There is growing interest in the intersection of art and science, whether from artists adapting technology to suit their visions or from scientists and engineers seeking to explain various visual effects. To take advantage of possible creative sparks at the art/science interface, it is necessary for fuzzies and techies to have some knowledge of the language used by the other side. This interface will be explored through examining approaches used by an artist and an engineer in the context of the materials science of cultural objects. In-class lectures, hands-on studio practice, and field trips will be used to illustrate these different perspectives.
At the heart of the scientific approach is the notion that a cultural object, e.g., a painting, is a physical entity comprising materials with different physical properties and different responses to environmental stresses presented by light, heat, and water. In support of this outlook, in-class lectures and discussions will focus on the basic concepts of color, optics, mechanics, composite structures, and response of the object to environmental stress, and we will visit Bay Area museums to see how artists employ their techniques. The hands-on studio experience is designed to increase students’ confidence and develop their appreciation of differences in materials. It is not necessary to have any artistic training, only a willingness to experiment. The in-class studio projects will include working with line and shadow; pigments and binders; substrates and writing and hand-made paper. Students will prepare one essay on a student-selected topic involving the intersection of art and science. Finally, they will complete a project related to one of the thematic areas covered in the hands-on studio sessions and make a final oral presentation describing their project.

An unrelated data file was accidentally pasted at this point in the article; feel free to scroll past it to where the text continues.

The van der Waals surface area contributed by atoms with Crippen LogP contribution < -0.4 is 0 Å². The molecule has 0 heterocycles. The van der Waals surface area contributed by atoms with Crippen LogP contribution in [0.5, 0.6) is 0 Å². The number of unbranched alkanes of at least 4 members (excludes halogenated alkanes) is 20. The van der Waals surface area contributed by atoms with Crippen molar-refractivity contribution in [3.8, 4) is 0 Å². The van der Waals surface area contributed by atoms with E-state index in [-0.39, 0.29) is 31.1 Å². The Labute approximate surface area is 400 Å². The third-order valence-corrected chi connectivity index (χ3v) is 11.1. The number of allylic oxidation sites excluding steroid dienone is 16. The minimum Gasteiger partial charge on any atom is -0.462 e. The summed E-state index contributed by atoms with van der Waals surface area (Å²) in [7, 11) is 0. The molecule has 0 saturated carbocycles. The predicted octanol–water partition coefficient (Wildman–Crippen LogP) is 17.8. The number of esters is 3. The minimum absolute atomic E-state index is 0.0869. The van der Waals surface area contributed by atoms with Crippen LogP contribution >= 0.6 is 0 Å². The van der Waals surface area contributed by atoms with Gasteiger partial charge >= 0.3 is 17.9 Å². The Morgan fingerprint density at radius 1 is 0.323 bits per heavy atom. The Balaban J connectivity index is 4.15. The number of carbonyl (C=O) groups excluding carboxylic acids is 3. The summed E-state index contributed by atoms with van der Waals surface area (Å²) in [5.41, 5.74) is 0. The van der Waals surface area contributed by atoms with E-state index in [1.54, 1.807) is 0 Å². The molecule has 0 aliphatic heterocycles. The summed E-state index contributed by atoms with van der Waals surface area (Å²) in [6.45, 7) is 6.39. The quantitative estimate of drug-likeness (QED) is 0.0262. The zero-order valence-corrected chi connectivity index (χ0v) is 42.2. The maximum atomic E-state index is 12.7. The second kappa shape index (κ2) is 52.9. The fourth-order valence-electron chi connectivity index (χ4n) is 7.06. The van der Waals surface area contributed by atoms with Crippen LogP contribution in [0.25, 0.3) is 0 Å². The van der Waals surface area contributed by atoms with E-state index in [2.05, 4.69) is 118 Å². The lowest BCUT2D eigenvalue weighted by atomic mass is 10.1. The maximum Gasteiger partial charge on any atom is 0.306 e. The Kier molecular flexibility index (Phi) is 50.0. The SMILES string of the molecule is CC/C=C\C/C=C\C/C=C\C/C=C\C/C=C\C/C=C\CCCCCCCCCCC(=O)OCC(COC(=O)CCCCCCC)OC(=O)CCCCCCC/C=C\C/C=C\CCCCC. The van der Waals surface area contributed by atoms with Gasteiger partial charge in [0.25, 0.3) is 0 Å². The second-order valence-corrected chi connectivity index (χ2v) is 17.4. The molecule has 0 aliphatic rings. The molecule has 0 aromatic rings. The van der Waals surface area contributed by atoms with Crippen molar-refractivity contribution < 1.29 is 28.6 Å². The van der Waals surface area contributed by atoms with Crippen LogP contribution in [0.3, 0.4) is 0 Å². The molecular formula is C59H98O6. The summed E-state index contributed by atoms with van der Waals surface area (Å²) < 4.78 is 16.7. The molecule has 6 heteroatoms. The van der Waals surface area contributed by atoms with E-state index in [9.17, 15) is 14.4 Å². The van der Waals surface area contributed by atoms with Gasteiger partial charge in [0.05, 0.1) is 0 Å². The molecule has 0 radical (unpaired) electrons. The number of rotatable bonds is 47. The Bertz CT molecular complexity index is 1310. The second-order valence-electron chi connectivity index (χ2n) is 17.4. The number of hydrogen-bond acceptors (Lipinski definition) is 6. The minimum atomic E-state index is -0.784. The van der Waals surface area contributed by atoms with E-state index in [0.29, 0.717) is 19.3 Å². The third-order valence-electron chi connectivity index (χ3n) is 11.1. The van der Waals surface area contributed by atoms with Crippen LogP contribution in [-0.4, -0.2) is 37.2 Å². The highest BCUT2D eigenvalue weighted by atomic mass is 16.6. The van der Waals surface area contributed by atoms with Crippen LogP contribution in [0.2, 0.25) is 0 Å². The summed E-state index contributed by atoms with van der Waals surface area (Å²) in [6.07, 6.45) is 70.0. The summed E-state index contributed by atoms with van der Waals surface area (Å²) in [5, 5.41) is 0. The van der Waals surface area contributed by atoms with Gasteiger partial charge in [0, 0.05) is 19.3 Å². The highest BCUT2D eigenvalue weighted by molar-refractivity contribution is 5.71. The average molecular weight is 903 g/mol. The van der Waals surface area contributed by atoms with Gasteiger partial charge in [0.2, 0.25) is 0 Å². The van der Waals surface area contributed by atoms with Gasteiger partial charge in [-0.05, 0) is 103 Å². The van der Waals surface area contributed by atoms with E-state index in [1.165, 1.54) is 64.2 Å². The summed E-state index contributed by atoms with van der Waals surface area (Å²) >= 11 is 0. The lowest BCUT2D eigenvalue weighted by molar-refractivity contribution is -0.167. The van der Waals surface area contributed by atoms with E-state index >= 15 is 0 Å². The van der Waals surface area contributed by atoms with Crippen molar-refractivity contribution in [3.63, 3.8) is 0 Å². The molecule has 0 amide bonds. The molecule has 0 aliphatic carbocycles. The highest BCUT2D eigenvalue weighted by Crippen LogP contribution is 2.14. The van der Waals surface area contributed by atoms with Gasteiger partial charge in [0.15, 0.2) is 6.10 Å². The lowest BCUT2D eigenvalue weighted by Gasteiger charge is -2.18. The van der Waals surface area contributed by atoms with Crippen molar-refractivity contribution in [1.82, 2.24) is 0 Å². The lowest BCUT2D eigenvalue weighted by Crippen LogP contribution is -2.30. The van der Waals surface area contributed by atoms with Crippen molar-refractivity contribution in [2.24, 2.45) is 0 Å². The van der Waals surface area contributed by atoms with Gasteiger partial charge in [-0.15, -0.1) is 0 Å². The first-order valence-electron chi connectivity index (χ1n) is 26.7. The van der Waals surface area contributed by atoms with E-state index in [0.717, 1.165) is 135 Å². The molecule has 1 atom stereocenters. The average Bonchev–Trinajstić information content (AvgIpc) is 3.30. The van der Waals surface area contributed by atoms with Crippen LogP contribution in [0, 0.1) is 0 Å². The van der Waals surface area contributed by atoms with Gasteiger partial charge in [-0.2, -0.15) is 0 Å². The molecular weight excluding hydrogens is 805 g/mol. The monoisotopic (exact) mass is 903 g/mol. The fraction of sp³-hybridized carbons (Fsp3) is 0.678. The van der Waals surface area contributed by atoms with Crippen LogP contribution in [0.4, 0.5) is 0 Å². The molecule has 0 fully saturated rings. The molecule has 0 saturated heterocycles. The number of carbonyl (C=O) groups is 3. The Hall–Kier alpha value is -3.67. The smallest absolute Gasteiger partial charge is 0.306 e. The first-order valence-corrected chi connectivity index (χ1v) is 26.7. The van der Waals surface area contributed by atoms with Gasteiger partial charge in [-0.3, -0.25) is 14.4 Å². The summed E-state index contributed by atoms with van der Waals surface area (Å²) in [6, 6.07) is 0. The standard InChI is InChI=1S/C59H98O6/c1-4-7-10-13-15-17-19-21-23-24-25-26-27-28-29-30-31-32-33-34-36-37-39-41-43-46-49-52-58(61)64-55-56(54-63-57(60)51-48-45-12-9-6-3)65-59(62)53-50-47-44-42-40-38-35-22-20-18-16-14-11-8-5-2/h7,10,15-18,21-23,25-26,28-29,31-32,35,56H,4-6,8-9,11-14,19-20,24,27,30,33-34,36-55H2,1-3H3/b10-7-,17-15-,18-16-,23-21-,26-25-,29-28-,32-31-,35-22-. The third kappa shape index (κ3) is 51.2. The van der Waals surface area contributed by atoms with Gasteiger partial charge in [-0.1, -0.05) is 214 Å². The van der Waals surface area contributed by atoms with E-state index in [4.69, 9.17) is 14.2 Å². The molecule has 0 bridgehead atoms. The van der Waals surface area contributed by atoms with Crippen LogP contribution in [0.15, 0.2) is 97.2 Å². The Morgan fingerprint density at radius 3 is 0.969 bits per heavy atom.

W. M. Keck, Sr. Professor in Engineering and Professor, by court, of Materials Science and Engineering
Curtis Frank has been a faculty member in Chemical Engineering since 1976. He is the co-founder of the Stanford Center on Polymer Interfaces and Macromolecular Assemblies. His research interests focus on the chemistry and physics of soft materials, including polymers, hydrogels, nanocomposities, phospholipids, and proteins. Recent applications include the development of an artificial cornea, bioanalytical devices for liver tissue engineering, proton exchange membranes for fuel cells, and the green chemistry of biodegradable plastics. Frank is a member of the National Academy of Engineering.
Lecturer, Chemical Engineering
Sara Loesch-Frank has an M.A. in Art Education from the University of New Mexico and has taught calligraphy and related art forms privately as well as in public schools and California community colleges. Her work has been exhibited locally and nationally. She has won first-place awards at the San Mateo and Santa Clara County fairs and was chosen as the Cupertino Artist of the Year in 1997.